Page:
Have you ever thought about going to seminary? Chances are your answer is ‘No.’ Maybe ‘No, I’m not looking to become a minister’ or ‘No, I want to do ministry, not just learn about it.’ If you had asked me two years ago if I was thinking about seminary I would have said ‘No way!’ Yet I’m now near finishing at Rockbridge Seminary with a Master of Minister Leadership. I want to share a bit about how I came to that point, and why it might be something for you to consider.
I have always enjoyed learning. It was an easy decision to continue after college to get a Ph.D. I followed that by being an Assistant Professor before making the jump to industry. Now I’m a software developer for a small company. I love my job, spending time with my family, and have been growing in my faith for many years. Things were very comfortable, and I wasn’t looking for more to do. Until Spring 2008:
I was on a team developing a ‘long-range’ plan for my church. I was excited that we taking an honest look at our strengths and weaknesses, identifying strategic ways to pursue our mission of developing fully-devoted followers of Christ. I realized leadership development was a huge need for us “ not relying on staff or professional ‘clergy’ to do all God is calling us to do. Between this realization and the fact that I was turning 45, I was facing a mid-life crisis. No, not wanting a sports car, but a powerful realization that despite my success, I really had no clue about what it meant to be a leader, much less how to effectively develop other leaders. The impact of my life so far wasn’t what I had hoped it would be, and something needed to change. It became clear that the best way to have a significant impact “ on other people and for the Kingdom “ would be to become someone helping others be all they could be, developing others as disciples and as leaders. The big question was: how could I become such a person? My role-models were very task-oriented, great at getting things done, smart and hard-working, but not people who poured themselves relationally and intentionally into developing others.
At this time I learned about a seminary that was 100% online and offered a program of study on Ministry Leadership “ how to build up disciples and disciple-makers. The timing was perfect, and I enrolled in seminary. I had no intention of changing careers, and still don’t know where this might lead me, but I’ve found the past two years to be an amazing growth experience. Seminary isn’t needed to do ministry, but I don’t think that people appreciate just how helpful or practical it can be. There are three groups of people I would like to encourage to give more serious thought about the possibility of seminary.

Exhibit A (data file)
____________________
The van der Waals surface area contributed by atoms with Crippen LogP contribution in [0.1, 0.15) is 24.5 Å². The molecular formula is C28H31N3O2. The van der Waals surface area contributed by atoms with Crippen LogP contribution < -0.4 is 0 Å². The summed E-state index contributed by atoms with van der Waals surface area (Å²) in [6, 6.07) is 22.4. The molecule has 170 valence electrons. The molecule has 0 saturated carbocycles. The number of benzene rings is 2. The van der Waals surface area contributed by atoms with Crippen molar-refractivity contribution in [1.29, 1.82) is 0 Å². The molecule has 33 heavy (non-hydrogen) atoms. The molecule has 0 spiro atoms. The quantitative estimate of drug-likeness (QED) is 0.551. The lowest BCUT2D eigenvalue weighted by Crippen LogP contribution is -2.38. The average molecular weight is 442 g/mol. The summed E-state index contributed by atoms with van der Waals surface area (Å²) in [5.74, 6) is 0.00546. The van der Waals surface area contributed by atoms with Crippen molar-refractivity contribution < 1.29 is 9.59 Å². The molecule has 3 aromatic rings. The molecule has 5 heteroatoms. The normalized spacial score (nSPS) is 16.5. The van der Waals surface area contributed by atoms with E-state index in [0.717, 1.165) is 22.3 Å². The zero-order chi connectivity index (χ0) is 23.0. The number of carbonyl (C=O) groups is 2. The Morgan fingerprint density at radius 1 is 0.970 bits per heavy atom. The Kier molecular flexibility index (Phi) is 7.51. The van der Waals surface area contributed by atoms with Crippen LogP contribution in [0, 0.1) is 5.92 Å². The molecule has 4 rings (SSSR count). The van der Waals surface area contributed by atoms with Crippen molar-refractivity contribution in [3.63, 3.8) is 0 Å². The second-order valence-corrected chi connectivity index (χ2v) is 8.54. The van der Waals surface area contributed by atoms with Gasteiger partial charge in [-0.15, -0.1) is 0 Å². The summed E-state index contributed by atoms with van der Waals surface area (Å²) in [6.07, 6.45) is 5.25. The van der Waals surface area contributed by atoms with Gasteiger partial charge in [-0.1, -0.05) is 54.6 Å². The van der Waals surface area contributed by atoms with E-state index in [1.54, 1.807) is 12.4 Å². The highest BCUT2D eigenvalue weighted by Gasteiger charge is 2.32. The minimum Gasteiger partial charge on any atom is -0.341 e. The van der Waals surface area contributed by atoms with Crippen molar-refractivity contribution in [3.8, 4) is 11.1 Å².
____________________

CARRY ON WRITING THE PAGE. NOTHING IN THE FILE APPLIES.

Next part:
Church Staffer (no seminary training)
A recent study shows that 83% of seminary graduates highly valued their experience and found it quite practical. Yet only 10% of churches require a seminary degree for staff members! This disconnect reflects a wariness about traditional seminary education. If you’re serving on staff at a church, know that there are now excellent seminary options that are online, biblical, practical, where you do not have to put your life on pause for two-three years to get training.
Volunteer Ministry Leader
Seminary is not just for those looking to be ‘career’ ministers! All Christians are ministers, but God has gifted some to be teachers and equippers to build up others for ministry. This is based on giftedness, not on position or career. Sometimes the best person to challenge volunteers trying to juggle career-family-ministry is a peer facing the same struggles. Developing a better understanding of the bible and practical ministry is not just for full-time pastors. Consider seeing if your church might partner with you, allowing you to serve as a ministry-intern and/or covering seminary costs.
Halftimer / Retiree
It’s common to drift into your 40’s-50’s and find yourself lacking a good answer for the question ‘What am I here for?!’ Bob Buford calls this ‘Halftime’, when a desire awakens to change your game plan from success to significance. One of the greatest benefits of seminary is that it helps you consider this question of life purpose, and helps you find a biblical framework for significance. My classes have included people of all ages.
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